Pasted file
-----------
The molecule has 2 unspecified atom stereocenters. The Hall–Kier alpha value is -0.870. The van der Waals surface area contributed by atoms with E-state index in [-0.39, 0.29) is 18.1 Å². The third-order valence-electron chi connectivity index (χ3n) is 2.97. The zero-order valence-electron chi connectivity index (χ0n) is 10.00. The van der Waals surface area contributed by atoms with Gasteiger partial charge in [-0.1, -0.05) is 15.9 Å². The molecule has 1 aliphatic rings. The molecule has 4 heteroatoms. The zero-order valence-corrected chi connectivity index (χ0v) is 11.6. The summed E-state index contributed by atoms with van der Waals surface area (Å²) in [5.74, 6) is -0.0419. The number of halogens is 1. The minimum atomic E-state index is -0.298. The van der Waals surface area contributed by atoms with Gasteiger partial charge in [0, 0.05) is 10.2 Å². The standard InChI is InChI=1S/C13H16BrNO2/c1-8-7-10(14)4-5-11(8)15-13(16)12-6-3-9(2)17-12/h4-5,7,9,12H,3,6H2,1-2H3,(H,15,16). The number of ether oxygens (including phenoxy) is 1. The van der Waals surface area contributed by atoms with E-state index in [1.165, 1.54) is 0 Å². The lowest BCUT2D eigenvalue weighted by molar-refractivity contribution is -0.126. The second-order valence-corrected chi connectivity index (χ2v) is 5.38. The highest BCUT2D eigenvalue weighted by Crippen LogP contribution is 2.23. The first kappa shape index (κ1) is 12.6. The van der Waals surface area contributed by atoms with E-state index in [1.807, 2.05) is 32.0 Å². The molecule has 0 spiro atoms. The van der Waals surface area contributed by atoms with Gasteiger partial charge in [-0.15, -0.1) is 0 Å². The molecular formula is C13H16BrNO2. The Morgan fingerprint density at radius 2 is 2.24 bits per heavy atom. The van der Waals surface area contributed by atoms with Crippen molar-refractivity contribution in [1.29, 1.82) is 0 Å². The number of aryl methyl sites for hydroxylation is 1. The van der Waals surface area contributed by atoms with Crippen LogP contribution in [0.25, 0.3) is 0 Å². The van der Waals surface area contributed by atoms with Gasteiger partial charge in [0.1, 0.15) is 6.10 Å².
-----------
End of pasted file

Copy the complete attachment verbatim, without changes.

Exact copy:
The molecule has 2 unspecified atom stereocenters. The Hall–Kier alpha value is -0.870. The van der Waals surface area contributed by atoms with E-state index in [-0.39, 0.29) is 18.1 Å². The third-order valence-electron chi connectivity index (χ3n) is 2.97. The zero-order valence-electron chi connectivity index (χ0n) is 10.00. The van der Waals surface area contributed by atoms with Gasteiger partial charge in [-0.1, -0.05) is 15.9 Å². The molecule has 1 aliphatic rings. The molecule has 4 heteroatoms. The zero-order valence-corrected chi connectivity index (χ0v) is 11.6. The summed E-state index contributed by atoms with van der Waals surface area (Å²) in [5.74, 6) is -0.0419. The number of halogens is 1. The minimum atomic E-state index is -0.298. The van der Waals surface area contributed by atoms with Gasteiger partial charge in [0, 0.05) is 10.2 Å². The standard InChI is InChI=1S/C13H16BrNO2/c1-8-7-10(14)4-5-11(8)15-13(16)12-6-3-9(2)17-12/h4-5,7,9,12H,3,6H2,1-2H3,(H,15,16). The number of ether oxygens (including phenoxy) is 1. The van der Waals surface area contributed by atoms with E-state index in [1.165, 1.54) is 0 Å². The lowest BCUT2D eigenvalue weighted by molar-refractivity contribution is -0.126. The second-order valence-corrected chi connectivity index (χ2v) is 5.38. The highest BCUT2D eigenvalue weighted by Crippen LogP contribution is 2.23. The first kappa shape index (κ1) is 12.6. The van der Waals surface area contributed by atoms with E-state index in [1.807, 2.05) is 32.0 Å². The molecule has 0 spiro atoms. The van der Waals surface area contributed by atoms with Gasteiger partial charge in [-0.15, -0.1) is 0 Å². The molecular formula is C13H16BrNO2. The Morgan fingerprint density at radius 2 is 2.24 bits per heavy atom. The van der Waals surface area contributed by atoms with Crippen molar-refractivity contribution in [1.29, 1.82) is 0 Å². The number of aryl methyl sites for hydroxylation is 1. The van der Waals surface area contributed by atoms with Crippen LogP contribution in [0.25, 0.3) is 0 Å². The van der Waals surface area contributed by atoms with Gasteiger partial charge in [0.1, 0.15) is 6.10 Å².